Personalities | Pink Floyd | The Collaborative Era (1970) | Key Events


The Madcap Laughs

Syd Barrett’s debut solo album The Madcap Laughs was released on 3 January 1970. Assisted, in part by Dave Gilmour, Roger Waters, bass player Jerry Shirley from Humble Pie, Willie Wilson from Quiver and even members of The Soft Machine it had been recorded at considerable expense over numerous sessions mainly due to Barratt’s inability to focus. Some tracks were constructed on the loose rope bridges of Barrett’s un-metric acoustic guitar parts and singing. Like Captain Beefheart’s equally idiosyncratic Trout Mask Replica (1969) gold was struck on compelling tracks like ‘Terrapin’ and ‘Dark Globe’. The goodwill that Barrett retained meant reviews were positive and strong for this collection of off-centre but appealing songs. ‘I like to have really exciting, colourful songs,’ he told a journalist from Melody Maker and when he spoke to Record Mirror was drawn to comment on Ummagumma, ‘The singing’s very good and the drumming is good as well.’

Zabriskie Point Soundtrack

Pink Floyd’s third soundtrack project was recording some tracks for Italian director Michelangelo Antonioni’s film on American counterculture Zabriskie Point. In the studio for two weeks the band were confronted with a perfectionist. ‘We had each piece of music and we did about six takes of each, and he’d choose the best,’ Rick Wright told Beat Instrumental magazine. Many thought that Pink Floyd’s music would have suited Stanley Kubrick’s 2001 (1968) especially the psychedelic death/rebirth at the end of the film. When Kubrick wanted to cut and use a segment from ‘Atom Heart Mother’ for A Clockwork Orange (1972) Waters refused.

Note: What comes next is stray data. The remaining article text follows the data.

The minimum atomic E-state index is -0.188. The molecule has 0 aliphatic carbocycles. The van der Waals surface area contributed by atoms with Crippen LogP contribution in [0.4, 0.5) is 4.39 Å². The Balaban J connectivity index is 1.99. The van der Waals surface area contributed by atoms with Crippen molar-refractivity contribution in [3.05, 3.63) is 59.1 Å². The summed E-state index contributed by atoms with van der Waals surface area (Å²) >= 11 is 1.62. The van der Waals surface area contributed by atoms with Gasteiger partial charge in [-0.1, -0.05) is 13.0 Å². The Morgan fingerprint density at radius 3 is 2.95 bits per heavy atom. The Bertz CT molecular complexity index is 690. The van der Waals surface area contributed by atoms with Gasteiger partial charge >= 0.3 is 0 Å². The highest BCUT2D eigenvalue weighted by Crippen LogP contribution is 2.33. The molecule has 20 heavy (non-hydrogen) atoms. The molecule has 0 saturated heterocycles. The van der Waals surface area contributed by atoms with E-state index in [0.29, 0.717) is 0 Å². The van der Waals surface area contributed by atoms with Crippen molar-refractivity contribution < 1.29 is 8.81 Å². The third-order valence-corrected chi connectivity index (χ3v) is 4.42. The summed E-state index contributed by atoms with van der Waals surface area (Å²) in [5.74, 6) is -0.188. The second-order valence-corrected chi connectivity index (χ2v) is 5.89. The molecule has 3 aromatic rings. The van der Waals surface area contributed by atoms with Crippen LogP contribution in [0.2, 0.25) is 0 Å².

US Tour

Ummagumma began to provide Floyd with an audience in America, and in April 1970 the band returned to undertake the first of two tours that year. In San Francisco, manager Steve O’Rourke hired Bill Graham’s Fillimore West to ensure the set-up of lights and sound by Floyd’s growing road crew was perfect. Floyd dispensed with support acts whose equipment got in the way of Mason’s impressive barrage of tympani, percussion instruments and gong which Waters would theatrically attack during performance. Shows were played in Los Angeles and Atlanta before their equipment – valued at £15,000 – was stolen in New Orleans. Luckily the boyfriend of a girl in the hotel Floyd were staying worked for the FBI and quickly located the equipment, allowing the tour to continue.


Extravaganza ’70 – Music And Fashion Festival

Although Syd Barrett’s record label gently coaxed him into a couple of interviews to promote The Madcap Laughs and the single ‘Octopus’, anything else was an uphill task. A live tour was out of the question, although Barrett did perform in the studio for John Peel’s Top Gear accompanied by Dave Gilmour on bass and Jerry Shirley on drums. He also made a fleeting appearance with the pair at the London Extravaganza ‘70 – Music And Fashion Festival playing ‘Terrapin’, ‘Gigolo Aunt’, ‘Effervescing Elephant’ and ‘Octopus’ before deciding to put down his guitar...

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Source: Pink Floyd Revealed, by Ian Shirley


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